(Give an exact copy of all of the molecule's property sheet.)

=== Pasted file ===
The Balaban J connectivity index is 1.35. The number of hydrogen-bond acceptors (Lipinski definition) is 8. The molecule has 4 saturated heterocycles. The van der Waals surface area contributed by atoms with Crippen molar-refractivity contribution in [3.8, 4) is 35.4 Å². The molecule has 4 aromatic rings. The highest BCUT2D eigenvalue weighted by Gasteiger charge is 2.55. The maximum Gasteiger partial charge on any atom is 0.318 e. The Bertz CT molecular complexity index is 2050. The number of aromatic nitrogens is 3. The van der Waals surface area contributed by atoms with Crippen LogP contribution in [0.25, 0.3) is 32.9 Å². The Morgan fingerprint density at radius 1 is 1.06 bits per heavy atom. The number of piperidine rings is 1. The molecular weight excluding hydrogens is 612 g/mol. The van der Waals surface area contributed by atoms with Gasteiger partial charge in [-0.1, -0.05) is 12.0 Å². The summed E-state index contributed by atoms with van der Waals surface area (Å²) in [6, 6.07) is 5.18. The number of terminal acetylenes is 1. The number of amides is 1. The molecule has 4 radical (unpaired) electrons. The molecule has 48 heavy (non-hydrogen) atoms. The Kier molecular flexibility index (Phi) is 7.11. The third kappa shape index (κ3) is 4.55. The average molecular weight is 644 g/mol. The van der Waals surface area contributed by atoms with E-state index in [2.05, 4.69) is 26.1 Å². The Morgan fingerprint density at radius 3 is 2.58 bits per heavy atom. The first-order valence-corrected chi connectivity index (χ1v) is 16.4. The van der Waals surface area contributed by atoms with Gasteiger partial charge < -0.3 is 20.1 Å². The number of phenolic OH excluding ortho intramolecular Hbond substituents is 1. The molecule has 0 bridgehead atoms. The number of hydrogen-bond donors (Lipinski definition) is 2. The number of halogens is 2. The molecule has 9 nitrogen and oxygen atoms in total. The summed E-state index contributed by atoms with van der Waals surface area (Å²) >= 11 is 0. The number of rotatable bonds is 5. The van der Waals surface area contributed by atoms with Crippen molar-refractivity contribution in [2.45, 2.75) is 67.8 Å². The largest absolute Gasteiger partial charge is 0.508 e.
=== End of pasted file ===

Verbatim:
The Balaban J connectivity index is 1.35. The number of hydrogen-bond acceptors (Lipinski definition) is 8. The molecule has 4 saturated heterocycles. The van der Waals surface area contributed by atoms with Crippen molar-refractivity contribution in [3.8, 4) is 35.4 Å². The molecule has 4 aromatic rings. The highest BCUT2D eigenvalue weighted by Gasteiger charge is 2.55. The maximum Gasteiger partial charge on any atom is 0.318 e. The Bertz CT molecular complexity index is 2050. The number of aromatic nitrogens is 3. The van der Waals surface area contributed by atoms with Crippen LogP contribution in [0.25, 0.3) is 32.9 Å². The Morgan fingerprint density at radius 1 is 1.06 bits per heavy atom. The number of piperidine rings is 1. The molecular weight excluding hydrogens is 612 g/mol. The van der Waals surface area contributed by atoms with Gasteiger partial charge in [-0.1, -0.05) is 12.0 Å². The summed E-state index contributed by atoms with van der Waals surface area (Å²) in [6, 6.07) is 5.18. The number of terminal acetylenes is 1. The number of amides is 1. The molecule has 4 radical (unpaired) electrons. The molecule has 48 heavy (non-hydrogen) atoms. The Kier molecular flexibility index (Phi) is 7.11. The third kappa shape index (κ3) is 4.55. The average molecular weight is 644 g/mol. The van der Waals surface area contributed by atoms with E-state index in [2.05, 4.69) is 26.1 Å². The Morgan fingerprint density at radius 3 is 2.58 bits per heavy atom. The first-order valence-corrected chi connectivity index (χ1v) is 16.4. The van der Waals surface area contributed by atoms with Gasteiger partial charge < -0.3 is 20.1 Å². The number of phenolic OH excluding ortho intramolecular Hbond substituents is 1. The molecule has 0 bridgehead atoms. The number of hydrogen-bond donors (Lipinski definition) is 2. The number of halogens is 2. The molecule has 9 nitrogen and oxygen atoms in total. The summed E-state index contributed by atoms with van der Waals surface area (Å²) >= 11 is 0. The number of rotatable bonds is 5. The van der Waals surface area contributed by atoms with Crippen molar-refractivity contribution in [2.45, 2.75) is 67.8 Å². The largest absolute Gasteiger partial charge is 0.508 e.